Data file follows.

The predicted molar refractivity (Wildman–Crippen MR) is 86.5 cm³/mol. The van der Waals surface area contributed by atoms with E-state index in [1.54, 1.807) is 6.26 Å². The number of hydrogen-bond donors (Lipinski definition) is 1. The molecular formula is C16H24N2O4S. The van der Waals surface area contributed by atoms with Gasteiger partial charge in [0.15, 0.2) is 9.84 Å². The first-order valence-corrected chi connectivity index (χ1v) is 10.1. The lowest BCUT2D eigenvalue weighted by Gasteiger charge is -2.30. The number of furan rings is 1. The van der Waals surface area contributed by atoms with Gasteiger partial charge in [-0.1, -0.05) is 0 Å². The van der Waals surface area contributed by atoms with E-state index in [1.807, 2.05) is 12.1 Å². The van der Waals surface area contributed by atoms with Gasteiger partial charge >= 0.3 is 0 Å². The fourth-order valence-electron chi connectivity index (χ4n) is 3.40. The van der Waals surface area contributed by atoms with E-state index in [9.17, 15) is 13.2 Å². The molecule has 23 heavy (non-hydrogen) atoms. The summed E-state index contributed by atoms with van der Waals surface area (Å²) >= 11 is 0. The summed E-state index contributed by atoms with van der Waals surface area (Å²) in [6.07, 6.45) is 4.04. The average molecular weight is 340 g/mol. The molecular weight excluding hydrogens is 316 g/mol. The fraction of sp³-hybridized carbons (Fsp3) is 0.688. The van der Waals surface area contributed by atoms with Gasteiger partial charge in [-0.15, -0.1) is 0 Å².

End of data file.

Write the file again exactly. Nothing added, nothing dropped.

The predicted molar refractivity (Wildman–Crippen MR) is 86.5 cm³/mol. The van der Waals surface area contributed by atoms with E-state index in [1.54, 1.807) is 6.26 Å². The number of hydrogen-bond donors (Lipinski definition) is 1. The molecular formula is C16H24N2O4S. The van der Waals surface area contributed by atoms with Gasteiger partial charge in [0.15, 0.2) is 9.84 Å². The first-order valence-corrected chi connectivity index (χ1v) is 10.1. The lowest BCUT2D eigenvalue weighted by Gasteiger charge is -2.30. The number of furan rings is 1. The van der Waals surface area contributed by atoms with Gasteiger partial charge in [-0.1, -0.05) is 0 Å². The van der Waals surface area contributed by atoms with E-state index in [1.807, 2.05) is 12.1 Å². The van der Waals surface area contributed by atoms with Gasteiger partial charge >= 0.3 is 0 Å². The fourth-order valence-electron chi connectivity index (χ4n) is 3.40. The van der Waals surface area contributed by atoms with E-state index in [9.17, 15) is 13.2 Å². The molecule has 23 heavy (non-hydrogen) atoms. The summed E-state index contributed by atoms with van der Waals surface area (Å²) >= 11 is 0. The summed E-state index contributed by atoms with van der Waals surface area (Å²) in [6.07, 6.45) is 4.04. The average molecular weight is 340 g/mol. The molecular weight excluding hydrogens is 316 g/mol. The fraction of sp³-hybridized carbons (Fsp3) is 0.688. The van der Waals surface area contributed by atoms with Gasteiger partial charge in [-0.15, -0.1) is 0 Å².